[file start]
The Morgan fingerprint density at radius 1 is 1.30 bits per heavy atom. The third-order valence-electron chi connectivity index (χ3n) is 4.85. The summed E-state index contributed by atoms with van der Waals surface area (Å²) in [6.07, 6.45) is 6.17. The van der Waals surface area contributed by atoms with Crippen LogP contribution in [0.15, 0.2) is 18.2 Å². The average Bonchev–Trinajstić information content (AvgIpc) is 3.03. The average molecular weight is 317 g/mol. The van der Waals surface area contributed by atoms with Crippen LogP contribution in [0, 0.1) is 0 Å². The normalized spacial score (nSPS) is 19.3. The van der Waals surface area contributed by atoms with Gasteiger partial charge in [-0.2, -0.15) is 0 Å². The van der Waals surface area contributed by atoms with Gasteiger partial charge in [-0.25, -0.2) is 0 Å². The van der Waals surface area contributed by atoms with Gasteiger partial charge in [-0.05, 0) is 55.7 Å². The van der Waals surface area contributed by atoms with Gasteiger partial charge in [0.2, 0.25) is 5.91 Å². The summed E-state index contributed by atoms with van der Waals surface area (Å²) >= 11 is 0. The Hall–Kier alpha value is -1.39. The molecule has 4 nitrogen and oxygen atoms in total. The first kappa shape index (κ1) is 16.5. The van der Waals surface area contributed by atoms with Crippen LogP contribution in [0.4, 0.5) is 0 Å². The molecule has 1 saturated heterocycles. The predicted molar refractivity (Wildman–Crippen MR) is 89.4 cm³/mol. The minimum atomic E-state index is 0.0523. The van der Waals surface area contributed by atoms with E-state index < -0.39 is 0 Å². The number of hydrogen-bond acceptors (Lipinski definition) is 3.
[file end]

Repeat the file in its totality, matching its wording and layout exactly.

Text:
The Morgan fingerprint density at radius 1 is 1.30 bits per heavy atom. The third-order valence-electron chi connectivity index (χ3n) is 4.85. The summed E-state index contributed by atoms with van der Waals surface area (Å²) in [6.07, 6.45) is 6.17. The van der Waals surface area contributed by atoms with Crippen LogP contribution in [0.15, 0.2) is 18.2 Å². The average Bonchev–Trinajstić information content (AvgIpc) is 3.03. The average molecular weight is 317 g/mol. The van der Waals surface area contributed by atoms with Crippen LogP contribution in [0, 0.1) is 0 Å². The normalized spacial score (nSPS) is 19.3. The van der Waals surface area contributed by atoms with Gasteiger partial charge in [-0.2, -0.15) is 0 Å². The van der Waals surface area contributed by atoms with Gasteiger partial charge in [-0.25, -0.2) is 0 Å². The van der Waals surface area contributed by atoms with Gasteiger partial charge in [-0.05, 0) is 55.7 Å². The van der Waals surface area contributed by atoms with Gasteiger partial charge in [0.2, 0.25) is 5.91 Å². The summed E-state index contributed by atoms with van der Waals surface area (Å²) >= 11 is 0. The Hall–Kier alpha value is -1.39. The molecule has 4 nitrogen and oxygen atoms in total. The first kappa shape index (κ1) is 16.5. The van der Waals surface area contributed by atoms with Crippen LogP contribution in [0.4, 0.5) is 0 Å². The molecule has 1 saturated heterocycles. The predicted molar refractivity (Wildman–Crippen MR) is 89.4 cm³/mol. The minimum atomic E-state index is 0.0523. The van der Waals surface area contributed by atoms with E-state index < -0.39 is 0 Å². The number of hydrogen-bond acceptors (Lipinski definition) is 3.